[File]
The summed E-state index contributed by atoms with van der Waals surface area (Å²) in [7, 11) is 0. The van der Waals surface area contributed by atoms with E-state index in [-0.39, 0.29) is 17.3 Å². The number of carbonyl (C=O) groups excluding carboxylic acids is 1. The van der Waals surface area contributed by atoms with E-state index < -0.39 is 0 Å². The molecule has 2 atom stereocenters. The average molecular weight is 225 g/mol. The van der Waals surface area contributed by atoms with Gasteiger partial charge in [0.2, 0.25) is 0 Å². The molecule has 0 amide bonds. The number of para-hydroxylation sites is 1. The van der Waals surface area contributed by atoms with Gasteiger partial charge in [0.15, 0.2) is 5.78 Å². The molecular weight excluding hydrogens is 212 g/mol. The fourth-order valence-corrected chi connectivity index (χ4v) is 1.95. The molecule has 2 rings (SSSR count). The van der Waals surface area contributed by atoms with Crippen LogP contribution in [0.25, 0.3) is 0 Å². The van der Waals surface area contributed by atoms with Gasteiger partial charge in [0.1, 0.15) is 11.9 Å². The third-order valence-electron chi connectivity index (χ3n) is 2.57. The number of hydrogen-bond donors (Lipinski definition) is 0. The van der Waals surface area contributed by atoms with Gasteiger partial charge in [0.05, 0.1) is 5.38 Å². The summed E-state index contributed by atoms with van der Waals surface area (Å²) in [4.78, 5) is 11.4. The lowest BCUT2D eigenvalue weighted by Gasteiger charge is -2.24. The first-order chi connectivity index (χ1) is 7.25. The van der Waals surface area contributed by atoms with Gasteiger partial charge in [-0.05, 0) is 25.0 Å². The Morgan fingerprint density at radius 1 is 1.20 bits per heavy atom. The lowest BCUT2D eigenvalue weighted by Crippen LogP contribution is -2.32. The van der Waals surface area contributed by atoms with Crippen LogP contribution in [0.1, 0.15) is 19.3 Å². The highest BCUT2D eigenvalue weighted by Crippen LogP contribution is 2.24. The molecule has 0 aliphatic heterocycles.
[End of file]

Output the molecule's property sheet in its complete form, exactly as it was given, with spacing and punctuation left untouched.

The summed E-state index contributed by atoms with van der Waals surface area (Å²) in [7, 11) is 0. The van der Waals surface area contributed by atoms with E-state index in [-0.39, 0.29) is 17.3 Å². The number of carbonyl (C=O) groups excluding carboxylic acids is 1. The van der Waals surface area contributed by atoms with E-state index < -0.39 is 0 Å². The molecule has 2 atom stereocenters. The average molecular weight is 225 g/mol. The van der Waals surface area contributed by atoms with Gasteiger partial charge in [0.2, 0.25) is 0 Å². The molecule has 0 amide bonds. The number of para-hydroxylation sites is 1. The van der Waals surface area contributed by atoms with Gasteiger partial charge in [0.15, 0.2) is 5.78 Å². The molecular weight excluding hydrogens is 212 g/mol. The fourth-order valence-corrected chi connectivity index (χ4v) is 1.95. The molecule has 2 rings (SSSR count). The van der Waals surface area contributed by atoms with Crippen LogP contribution in [0.25, 0.3) is 0 Å². The van der Waals surface area contributed by atoms with Gasteiger partial charge in [0.1, 0.15) is 11.9 Å². The third-order valence-electron chi connectivity index (χ3n) is 2.57. The number of hydrogen-bond donors (Lipinski definition) is 0. The van der Waals surface area contributed by atoms with Gasteiger partial charge in [0.05, 0.1) is 5.38 Å². The summed E-state index contributed by atoms with van der Waals surface area (Å²) in [4.78, 5) is 11.4. The lowest BCUT2D eigenvalue weighted by Gasteiger charge is -2.24. The first-order chi connectivity index (χ1) is 7.25. The van der Waals surface area contributed by atoms with Gasteiger partial charge in [-0.05, 0) is 25.0 Å². The Morgan fingerprint density at radius 1 is 1.20 bits per heavy atom. The lowest BCUT2D eigenvalue weighted by Crippen LogP contribution is -2.32. The van der Waals surface area contributed by atoms with Crippen LogP contribution in [0.1, 0.15) is 19.3 Å². The highest BCUT2D eigenvalue weighted by Crippen LogP contribution is 2.24. The molecule has 0 aliphatic heterocycles.